Villafranco: Commissioner Ohlhausen was designated Interim Chair on January 25, 2017 by Trump and remains in that position, although she has since been nominated to become a judge on the U.S. Court of Federal Claims. Under the Trump administration, regulatory policy reform has become a priority for federal regulatory agencies, including the FTC and Executive Orders 13771 and 13777, both signed by Trump, which mandate executive branch agencies undertake significant regulatory policy reform activities that remain underway.

Executive Order 13771 requires agencies that plan to engage in rulemaking not only consider the costs to the federal budget but also to private parties, including the regulated industry. The agencies also must engage in regulatory reform activities to offset such costs by culling outdated and unduly burdensome regulations, and easing unnecessary regulatory burdens that would be imposed by new regulations. Similarly, Executive Order 13777 directs federal agencies to each establish a Regulatory Reform Task Force, charged with responsibility for evaluating existing regulations and making recommendations concerning regulations that should be repealed, replaced or modified.

While the FTC has remained active in certain respects under Ohlhausen’s leadership, Ohlhausen has heeded the Trump administration’s direction to reduce regulatory burdens and become a vocal proponent of “regulatory humility.” She has described regulatory humility generally as her belief in the power of markets—when free of restraints and unnecessary regulations—to provide the best outcomes for consumers. This was a marked change from the policies and enforcement approaches taken under former chairs [Jon] Leibowitz and [Edith] Ramirez in the preceding eight years.

In the period since Ohlhausen was designated chair, the FTC has focused primarily on bringing enforcement actions related to fraud and has brought fewer actions involving allegedly deceptive advertising claims. Practitioners before the commission have noted the FTC’s Division of Marketing Practices—the division responsible for identifying and remediating fraud—has been markedly busier in terms of enforcement than the division focused on deceptive advertising: Division of Advertising Practices.

The Ohlhausen-led commission has also sought to ensure monetary settlements are tied to actual realistic approximations of consumer harm, resulting in much smaller monetary settlements in Ohlhausen’s first year than under Ramirez. Ohlhausen’s dissenting statement in the FTC’s action against Uber for allegedly deceptive earnings representations is instructive here. That action was brought the week before Ramirez left the agency and before Ohlhausen became acting chair. In her dissent, Ohlhausen asserted the monetary settlement of $20 million “far exceeds the best estimate of actual consumer harm” and, thus, Ohlhausen could not support it.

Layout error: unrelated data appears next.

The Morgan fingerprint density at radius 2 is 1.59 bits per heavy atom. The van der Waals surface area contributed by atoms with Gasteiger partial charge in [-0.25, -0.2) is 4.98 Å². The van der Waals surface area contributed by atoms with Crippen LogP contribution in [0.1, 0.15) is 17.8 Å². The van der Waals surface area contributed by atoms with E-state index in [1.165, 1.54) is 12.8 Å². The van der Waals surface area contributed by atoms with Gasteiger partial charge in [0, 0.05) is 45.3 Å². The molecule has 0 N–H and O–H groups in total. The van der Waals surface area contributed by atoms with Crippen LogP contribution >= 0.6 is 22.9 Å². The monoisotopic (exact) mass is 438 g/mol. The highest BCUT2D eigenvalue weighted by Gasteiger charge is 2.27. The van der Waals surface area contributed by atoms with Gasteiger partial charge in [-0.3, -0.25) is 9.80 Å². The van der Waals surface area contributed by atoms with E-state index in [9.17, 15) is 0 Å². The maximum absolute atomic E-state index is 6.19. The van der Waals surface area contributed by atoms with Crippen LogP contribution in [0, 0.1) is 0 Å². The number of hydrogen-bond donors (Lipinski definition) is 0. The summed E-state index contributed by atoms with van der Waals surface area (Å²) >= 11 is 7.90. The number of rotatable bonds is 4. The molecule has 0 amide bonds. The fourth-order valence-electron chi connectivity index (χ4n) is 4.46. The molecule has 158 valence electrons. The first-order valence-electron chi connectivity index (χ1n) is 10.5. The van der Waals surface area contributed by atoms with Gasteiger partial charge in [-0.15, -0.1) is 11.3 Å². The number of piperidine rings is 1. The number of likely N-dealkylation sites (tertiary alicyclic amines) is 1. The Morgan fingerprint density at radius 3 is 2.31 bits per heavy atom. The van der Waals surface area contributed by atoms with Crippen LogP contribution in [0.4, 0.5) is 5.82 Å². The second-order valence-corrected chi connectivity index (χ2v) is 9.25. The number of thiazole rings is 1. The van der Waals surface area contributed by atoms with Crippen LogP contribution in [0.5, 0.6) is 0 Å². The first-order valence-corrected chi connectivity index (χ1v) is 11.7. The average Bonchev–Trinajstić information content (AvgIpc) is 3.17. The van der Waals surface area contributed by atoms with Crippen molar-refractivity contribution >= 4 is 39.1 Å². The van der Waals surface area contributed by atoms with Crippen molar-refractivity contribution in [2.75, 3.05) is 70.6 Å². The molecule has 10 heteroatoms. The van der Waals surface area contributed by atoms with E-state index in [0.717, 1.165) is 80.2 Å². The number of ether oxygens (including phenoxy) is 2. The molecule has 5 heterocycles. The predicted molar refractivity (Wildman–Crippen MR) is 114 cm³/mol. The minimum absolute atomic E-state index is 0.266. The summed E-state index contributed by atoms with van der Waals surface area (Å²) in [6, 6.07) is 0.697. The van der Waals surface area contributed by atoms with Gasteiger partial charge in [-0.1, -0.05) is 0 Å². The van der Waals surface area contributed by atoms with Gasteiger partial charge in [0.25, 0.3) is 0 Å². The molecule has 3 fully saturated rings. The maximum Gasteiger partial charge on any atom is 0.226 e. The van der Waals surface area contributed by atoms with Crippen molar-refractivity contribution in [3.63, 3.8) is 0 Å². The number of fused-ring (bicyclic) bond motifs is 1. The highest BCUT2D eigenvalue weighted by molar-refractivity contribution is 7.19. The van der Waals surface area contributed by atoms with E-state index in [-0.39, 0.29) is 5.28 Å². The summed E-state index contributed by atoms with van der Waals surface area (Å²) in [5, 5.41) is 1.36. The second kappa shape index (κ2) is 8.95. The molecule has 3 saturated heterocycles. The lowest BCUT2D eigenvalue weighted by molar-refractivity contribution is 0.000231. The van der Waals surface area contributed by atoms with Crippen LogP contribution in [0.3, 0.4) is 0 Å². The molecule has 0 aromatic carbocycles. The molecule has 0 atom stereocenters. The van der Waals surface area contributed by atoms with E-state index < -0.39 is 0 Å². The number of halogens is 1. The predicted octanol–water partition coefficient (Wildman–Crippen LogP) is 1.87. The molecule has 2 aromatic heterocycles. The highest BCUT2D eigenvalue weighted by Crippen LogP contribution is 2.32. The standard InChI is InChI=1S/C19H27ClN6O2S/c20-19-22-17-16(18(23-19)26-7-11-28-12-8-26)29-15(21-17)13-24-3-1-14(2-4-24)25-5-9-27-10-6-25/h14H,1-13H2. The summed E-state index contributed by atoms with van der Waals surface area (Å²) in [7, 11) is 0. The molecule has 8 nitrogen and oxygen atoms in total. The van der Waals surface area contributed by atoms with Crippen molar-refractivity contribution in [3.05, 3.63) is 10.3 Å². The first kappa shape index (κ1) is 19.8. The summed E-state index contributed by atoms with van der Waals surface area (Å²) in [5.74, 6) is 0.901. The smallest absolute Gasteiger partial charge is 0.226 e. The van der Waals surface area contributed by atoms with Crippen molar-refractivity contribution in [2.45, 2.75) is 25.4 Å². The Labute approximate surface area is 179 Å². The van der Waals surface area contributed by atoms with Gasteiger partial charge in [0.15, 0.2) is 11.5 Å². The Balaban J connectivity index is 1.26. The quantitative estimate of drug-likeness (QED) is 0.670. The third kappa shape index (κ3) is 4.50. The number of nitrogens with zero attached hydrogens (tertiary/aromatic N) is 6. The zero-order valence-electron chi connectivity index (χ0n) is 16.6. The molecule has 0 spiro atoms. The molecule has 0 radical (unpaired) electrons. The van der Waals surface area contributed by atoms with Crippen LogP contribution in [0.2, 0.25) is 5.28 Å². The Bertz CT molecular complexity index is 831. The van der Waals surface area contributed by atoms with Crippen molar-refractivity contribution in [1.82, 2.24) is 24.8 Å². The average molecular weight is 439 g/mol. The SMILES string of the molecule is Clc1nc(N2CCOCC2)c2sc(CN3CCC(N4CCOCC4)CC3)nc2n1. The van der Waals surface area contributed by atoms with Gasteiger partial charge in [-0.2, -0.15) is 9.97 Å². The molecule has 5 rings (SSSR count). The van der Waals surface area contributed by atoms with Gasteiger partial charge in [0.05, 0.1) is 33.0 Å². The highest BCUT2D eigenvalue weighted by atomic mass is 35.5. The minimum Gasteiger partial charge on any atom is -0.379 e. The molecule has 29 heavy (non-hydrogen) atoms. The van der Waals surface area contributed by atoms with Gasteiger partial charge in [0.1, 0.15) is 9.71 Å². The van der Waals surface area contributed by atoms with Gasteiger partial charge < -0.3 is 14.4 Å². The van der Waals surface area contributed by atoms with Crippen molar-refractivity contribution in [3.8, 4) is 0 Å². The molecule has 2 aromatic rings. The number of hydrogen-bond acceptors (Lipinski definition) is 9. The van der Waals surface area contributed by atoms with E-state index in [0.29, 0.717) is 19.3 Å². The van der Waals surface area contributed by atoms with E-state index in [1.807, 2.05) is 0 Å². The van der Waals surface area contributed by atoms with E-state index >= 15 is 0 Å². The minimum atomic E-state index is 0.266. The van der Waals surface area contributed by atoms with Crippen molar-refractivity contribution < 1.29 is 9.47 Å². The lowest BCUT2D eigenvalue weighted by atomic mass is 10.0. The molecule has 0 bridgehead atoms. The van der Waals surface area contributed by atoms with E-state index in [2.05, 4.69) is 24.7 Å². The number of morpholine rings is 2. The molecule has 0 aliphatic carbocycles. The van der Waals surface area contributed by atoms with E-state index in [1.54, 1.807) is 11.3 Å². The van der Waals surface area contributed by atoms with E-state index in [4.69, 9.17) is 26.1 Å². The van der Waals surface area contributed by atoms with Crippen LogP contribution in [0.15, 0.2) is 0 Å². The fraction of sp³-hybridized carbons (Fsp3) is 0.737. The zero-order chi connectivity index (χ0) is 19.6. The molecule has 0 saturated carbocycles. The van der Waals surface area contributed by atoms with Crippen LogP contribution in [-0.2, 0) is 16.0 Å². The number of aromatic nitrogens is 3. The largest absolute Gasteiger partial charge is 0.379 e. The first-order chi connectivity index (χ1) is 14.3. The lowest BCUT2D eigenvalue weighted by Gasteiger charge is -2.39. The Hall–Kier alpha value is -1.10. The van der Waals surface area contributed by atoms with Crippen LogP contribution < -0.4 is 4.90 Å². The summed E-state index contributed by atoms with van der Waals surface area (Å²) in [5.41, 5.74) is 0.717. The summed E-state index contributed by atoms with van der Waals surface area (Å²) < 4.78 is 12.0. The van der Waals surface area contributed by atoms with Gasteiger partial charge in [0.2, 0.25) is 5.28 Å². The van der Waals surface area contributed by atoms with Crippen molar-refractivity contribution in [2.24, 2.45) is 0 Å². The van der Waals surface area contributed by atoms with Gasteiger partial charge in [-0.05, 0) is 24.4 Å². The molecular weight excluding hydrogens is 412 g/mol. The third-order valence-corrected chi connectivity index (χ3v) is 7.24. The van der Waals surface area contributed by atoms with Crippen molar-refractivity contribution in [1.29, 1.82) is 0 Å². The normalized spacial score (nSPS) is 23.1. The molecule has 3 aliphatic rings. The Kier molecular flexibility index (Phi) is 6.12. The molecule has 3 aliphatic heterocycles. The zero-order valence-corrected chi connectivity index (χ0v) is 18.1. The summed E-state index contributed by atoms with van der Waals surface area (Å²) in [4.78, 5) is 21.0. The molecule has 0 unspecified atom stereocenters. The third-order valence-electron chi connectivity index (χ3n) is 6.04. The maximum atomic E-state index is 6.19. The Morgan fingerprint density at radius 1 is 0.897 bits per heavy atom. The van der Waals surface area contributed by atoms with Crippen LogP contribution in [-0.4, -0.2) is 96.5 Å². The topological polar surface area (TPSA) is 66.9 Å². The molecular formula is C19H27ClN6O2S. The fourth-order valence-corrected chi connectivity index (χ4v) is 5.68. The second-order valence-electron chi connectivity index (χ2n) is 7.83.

Ohlhausen has sought to ensure the principle of limiting monetary relief to identifiable consumer harm—an extension of her notion of regulatory humility—informs FTC enforcement actions and the scope of relief under her leadership.

INSIDER: What are you and your colleagues (fellow experts in the FTC Act and related regulations) advising your clients regarding the need for randomized controlled trials to substantiate advertising claims for their supplements, or potential exposure to FTC action for lack thereof?

Villafranco: In cases against major brands Iovate, Dannon and Nestle, the FTC sought and obtained consent judgments requiring at least two adequate and well-controlled human clinical studies to support covered claims. The requirement, which became known as the “two RCTs” (randomly controlled trials) standard, is notable because it establishes a more rigid standard than the longstanding reasonable basis standard to support advertising claims.

While the FTC had previously suggested advertisers should have “competent and reliable scientific evidence” to support advertising health-related benefits, it had never held this standard required two RCTs. As discussed previously, former Chairs Muris and Pitofsky would later refer to this as “a significant ossification of a formerly flexible standard.” I expect the FTC to return to the flexible substantiation standard. And while RCTs may constitute solid support for claims, they are not always required. And certainly not two RCTs.

INSIDER: Finally, in this current environment of uncertainty, what is the takeaway message you would like to convey to the dietary supplement industry?

Villafranco: As with any agency, the FTC has undergone significant changes in priorities and policies over the years. Those priorities and policies tend to be driven by the chair, as shown by the aggressive enforcement and policy positions taken under Chairs Leibowitz and Ramirez that resulted in monumental judgments, new policy and divisive litigation. Conversely, thus far under Chair Ohlhausen, commission enforcement has been less contentious and more tempered, with a bigger focus on fraud and a lesser focus on big monetary judgments.

Looking forward, the backgrounds of Simons and Wilson suggests a return to certain policies of the early 2000s under Chair Muris could be forthcoming, including a more flexible substantiation standard. The consumer finance background of Chopra suggests the commission may become more active in that space, particularly given the likely continued decrease in enforcement by the CFPB. Other issues that perennially generate bi-partisan support—such as consumer fraud enforcement, debt collection, telemarketing, and privacy and data security initiatives—should also continue.

John Villafranco is a partner with the law firm Kelley, Drye & Warren LLP. A member of the firm’s Executive Committee, Villafranco provides litigation and counseling services, with a focus on advertising law matters and consumer protection. Among other work, he represents clients in advertising substantiation proceedings and investigations conducted by the FTC and state attorneys general.